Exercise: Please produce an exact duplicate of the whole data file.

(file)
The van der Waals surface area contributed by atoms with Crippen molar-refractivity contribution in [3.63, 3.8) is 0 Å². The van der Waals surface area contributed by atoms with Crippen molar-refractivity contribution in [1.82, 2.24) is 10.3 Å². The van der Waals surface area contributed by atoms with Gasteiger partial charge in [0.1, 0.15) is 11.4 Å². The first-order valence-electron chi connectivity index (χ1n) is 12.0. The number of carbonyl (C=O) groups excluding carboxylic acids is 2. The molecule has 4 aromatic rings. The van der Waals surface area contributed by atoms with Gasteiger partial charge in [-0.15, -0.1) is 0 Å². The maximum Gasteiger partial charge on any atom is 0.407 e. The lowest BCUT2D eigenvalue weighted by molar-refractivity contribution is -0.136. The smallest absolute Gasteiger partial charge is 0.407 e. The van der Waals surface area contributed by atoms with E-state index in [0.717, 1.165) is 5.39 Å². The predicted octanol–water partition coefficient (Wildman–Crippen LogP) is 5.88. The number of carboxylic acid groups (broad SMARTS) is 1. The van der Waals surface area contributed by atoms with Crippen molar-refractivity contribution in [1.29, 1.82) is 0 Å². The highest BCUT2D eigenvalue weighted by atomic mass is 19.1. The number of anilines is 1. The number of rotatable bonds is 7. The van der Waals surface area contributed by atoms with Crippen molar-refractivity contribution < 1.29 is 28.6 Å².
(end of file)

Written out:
The van der Waals surface area contributed by atoms with Crippen molar-refractivity contribution in [3.63, 3.8) is 0 Å². The van der Waals surface area contributed by atoms with Crippen molar-refractivity contribution in [1.82, 2.24) is 10.3 Å². The van der Waals surface area contributed by atoms with Gasteiger partial charge in [0.1, 0.15) is 11.4 Å². The first-order valence-electron chi connectivity index (χ1n) is 12.0. The number of carbonyl (C=O) groups excluding carboxylic acids is 2. The molecule has 4 aromatic rings. The van der Waals surface area contributed by atoms with Gasteiger partial charge in [-0.15, -0.1) is 0 Å². The maximum Gasteiger partial charge on any atom is 0.407 e. The lowest BCUT2D eigenvalue weighted by molar-refractivity contribution is -0.136. The smallest absolute Gasteiger partial charge is 0.407 e. The van der Waals surface area contributed by atoms with E-state index in [0.717, 1.165) is 5.39 Å². The predicted octanol–water partition coefficient (Wildman–Crippen LogP) is 5.88. The number of carboxylic acid groups (broad SMARTS) is 1. The van der Waals surface area contributed by atoms with Crippen molar-refractivity contribution in [1.29, 1.82) is 0 Å². The highest BCUT2D eigenvalue weighted by atomic mass is 19.1. The number of anilines is 1. The number of rotatable bonds is 7. The van der Waals surface area contributed by atoms with Crippen molar-refractivity contribution < 1.29 is 28.6 Å².